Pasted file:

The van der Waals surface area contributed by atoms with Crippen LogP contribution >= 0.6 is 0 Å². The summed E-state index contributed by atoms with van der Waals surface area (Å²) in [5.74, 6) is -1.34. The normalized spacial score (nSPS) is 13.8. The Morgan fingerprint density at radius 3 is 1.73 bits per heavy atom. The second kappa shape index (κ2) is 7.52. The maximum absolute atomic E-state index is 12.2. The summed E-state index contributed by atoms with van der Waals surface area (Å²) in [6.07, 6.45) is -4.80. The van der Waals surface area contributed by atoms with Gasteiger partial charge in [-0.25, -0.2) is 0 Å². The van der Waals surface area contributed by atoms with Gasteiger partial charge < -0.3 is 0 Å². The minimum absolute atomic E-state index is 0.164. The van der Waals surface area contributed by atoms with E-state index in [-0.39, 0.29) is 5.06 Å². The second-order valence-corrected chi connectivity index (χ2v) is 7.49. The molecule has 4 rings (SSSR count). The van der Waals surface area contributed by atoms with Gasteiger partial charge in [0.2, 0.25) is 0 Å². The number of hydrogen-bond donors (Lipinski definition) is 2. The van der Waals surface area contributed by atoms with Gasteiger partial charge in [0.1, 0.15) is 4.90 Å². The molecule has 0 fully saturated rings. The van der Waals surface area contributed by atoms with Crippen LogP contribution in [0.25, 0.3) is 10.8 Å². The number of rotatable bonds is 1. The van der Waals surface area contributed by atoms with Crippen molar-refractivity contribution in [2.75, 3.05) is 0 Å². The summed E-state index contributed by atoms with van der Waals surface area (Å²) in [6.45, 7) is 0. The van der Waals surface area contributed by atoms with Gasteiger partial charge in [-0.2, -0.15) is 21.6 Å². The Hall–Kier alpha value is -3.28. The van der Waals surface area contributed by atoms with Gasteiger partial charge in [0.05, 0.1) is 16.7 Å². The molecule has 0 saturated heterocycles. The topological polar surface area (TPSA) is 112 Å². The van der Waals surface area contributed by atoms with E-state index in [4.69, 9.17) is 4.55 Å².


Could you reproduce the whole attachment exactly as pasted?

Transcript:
The van der Waals surface area contributed by atoms with Crippen LogP contribution >= 0.6 is 0 Å². The summed E-state index contributed by atoms with van der Waals surface area (Å²) in [5.74, 6) is -1.34. The normalized spacial score (nSPS) is 13.8. The Morgan fingerprint density at radius 3 is 1.73 bits per heavy atom. The second kappa shape index (κ2) is 7.52. The maximum absolute atomic E-state index is 12.2. The summed E-state index contributed by atoms with van der Waals surface area (Å²) in [6.07, 6.45) is -4.80. The van der Waals surface area contributed by atoms with Gasteiger partial charge in [-0.25, -0.2) is 0 Å². The van der Waals surface area contributed by atoms with Gasteiger partial charge < -0.3 is 0 Å². The minimum absolute atomic E-state index is 0.164. The van der Waals surface area contributed by atoms with E-state index in [-0.39, 0.29) is 5.06 Å². The second-order valence-corrected chi connectivity index (χ2v) is 7.49. The molecule has 4 rings (SSSR count). The van der Waals surface area contributed by atoms with Gasteiger partial charge in [0.2, 0.25) is 0 Å². The number of hydrogen-bond donors (Lipinski definition) is 2. The van der Waals surface area contributed by atoms with Gasteiger partial charge in [0.1, 0.15) is 4.90 Å². The molecule has 0 fully saturated rings. The van der Waals surface area contributed by atoms with Crippen LogP contribution in [0.25, 0.3) is 10.8 Å². The number of rotatable bonds is 1. The van der Waals surface area contributed by atoms with Crippen molar-refractivity contribution in [2.75, 3.05) is 0 Å². The summed E-state index contributed by atoms with van der Waals surface area (Å²) in [6.45, 7) is 0. The van der Waals surface area contributed by atoms with Gasteiger partial charge in [-0.2, -0.15) is 21.6 Å². The Hall–Kier alpha value is -3.28. The van der Waals surface area contributed by atoms with Gasteiger partial charge in [0.05, 0.1) is 16.7 Å². The molecule has 0 saturated heterocycles. The topological polar surface area (TPSA) is 112 Å². The van der Waals surface area contributed by atoms with E-state index in [4.69, 9.17) is 4.55 Å².